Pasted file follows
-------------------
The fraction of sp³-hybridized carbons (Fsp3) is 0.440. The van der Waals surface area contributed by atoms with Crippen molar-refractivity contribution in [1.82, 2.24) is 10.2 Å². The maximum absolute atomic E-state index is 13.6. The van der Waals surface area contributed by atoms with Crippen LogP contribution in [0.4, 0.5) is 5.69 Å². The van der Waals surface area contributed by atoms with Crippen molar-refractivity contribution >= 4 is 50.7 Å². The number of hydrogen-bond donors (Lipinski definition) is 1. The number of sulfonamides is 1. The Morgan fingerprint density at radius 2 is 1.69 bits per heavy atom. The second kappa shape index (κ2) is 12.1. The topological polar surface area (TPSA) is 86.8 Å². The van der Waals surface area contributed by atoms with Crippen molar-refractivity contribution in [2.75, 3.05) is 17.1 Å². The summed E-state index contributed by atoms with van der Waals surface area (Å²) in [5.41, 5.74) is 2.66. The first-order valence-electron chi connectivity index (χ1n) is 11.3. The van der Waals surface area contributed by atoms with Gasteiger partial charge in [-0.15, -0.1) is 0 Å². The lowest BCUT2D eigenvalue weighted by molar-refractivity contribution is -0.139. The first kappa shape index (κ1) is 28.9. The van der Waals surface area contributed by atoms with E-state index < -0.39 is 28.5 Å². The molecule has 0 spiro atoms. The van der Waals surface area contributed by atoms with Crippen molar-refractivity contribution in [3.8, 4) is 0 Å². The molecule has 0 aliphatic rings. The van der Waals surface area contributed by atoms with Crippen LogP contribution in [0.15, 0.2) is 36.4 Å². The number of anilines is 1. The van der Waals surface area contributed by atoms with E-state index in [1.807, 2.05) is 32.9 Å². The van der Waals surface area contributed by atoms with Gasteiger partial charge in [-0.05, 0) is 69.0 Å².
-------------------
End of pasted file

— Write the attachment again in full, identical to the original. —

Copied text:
The fraction of sp³-hybridized carbons (Fsp3) is 0.440. The van der Waals surface area contributed by atoms with Crippen molar-refractivity contribution in [1.82, 2.24) is 10.2 Å². The maximum absolute atomic E-state index is 13.6. The van der Waals surface area contributed by atoms with Crippen LogP contribution in [0.4, 0.5) is 5.69 Å². The van der Waals surface area contributed by atoms with Crippen molar-refractivity contribution >= 4 is 50.7 Å². The number of hydrogen-bond donors (Lipinski definition) is 1. The number of sulfonamides is 1. The Morgan fingerprint density at radius 2 is 1.69 bits per heavy atom. The second kappa shape index (κ2) is 12.1. The topological polar surface area (TPSA) is 86.8 Å². The van der Waals surface area contributed by atoms with Crippen molar-refractivity contribution in [2.75, 3.05) is 17.1 Å². The summed E-state index contributed by atoms with van der Waals surface area (Å²) in [5.41, 5.74) is 2.66. The first-order valence-electron chi connectivity index (χ1n) is 11.3. The van der Waals surface area contributed by atoms with Gasteiger partial charge in [-0.15, -0.1) is 0 Å². The lowest BCUT2D eigenvalue weighted by molar-refractivity contribution is -0.139. The first kappa shape index (κ1) is 28.9. The van der Waals surface area contributed by atoms with E-state index < -0.39 is 28.5 Å². The molecule has 0 spiro atoms. The van der Waals surface area contributed by atoms with Crippen molar-refractivity contribution in [3.8, 4) is 0 Å². The molecule has 0 aliphatic rings. The van der Waals surface area contributed by atoms with Crippen LogP contribution in [0.15, 0.2) is 36.4 Å². The number of anilines is 1. The van der Waals surface area contributed by atoms with E-state index in [1.807, 2.05) is 32.9 Å². The van der Waals surface area contributed by atoms with Gasteiger partial charge in [-0.05, 0) is 69.0 Å².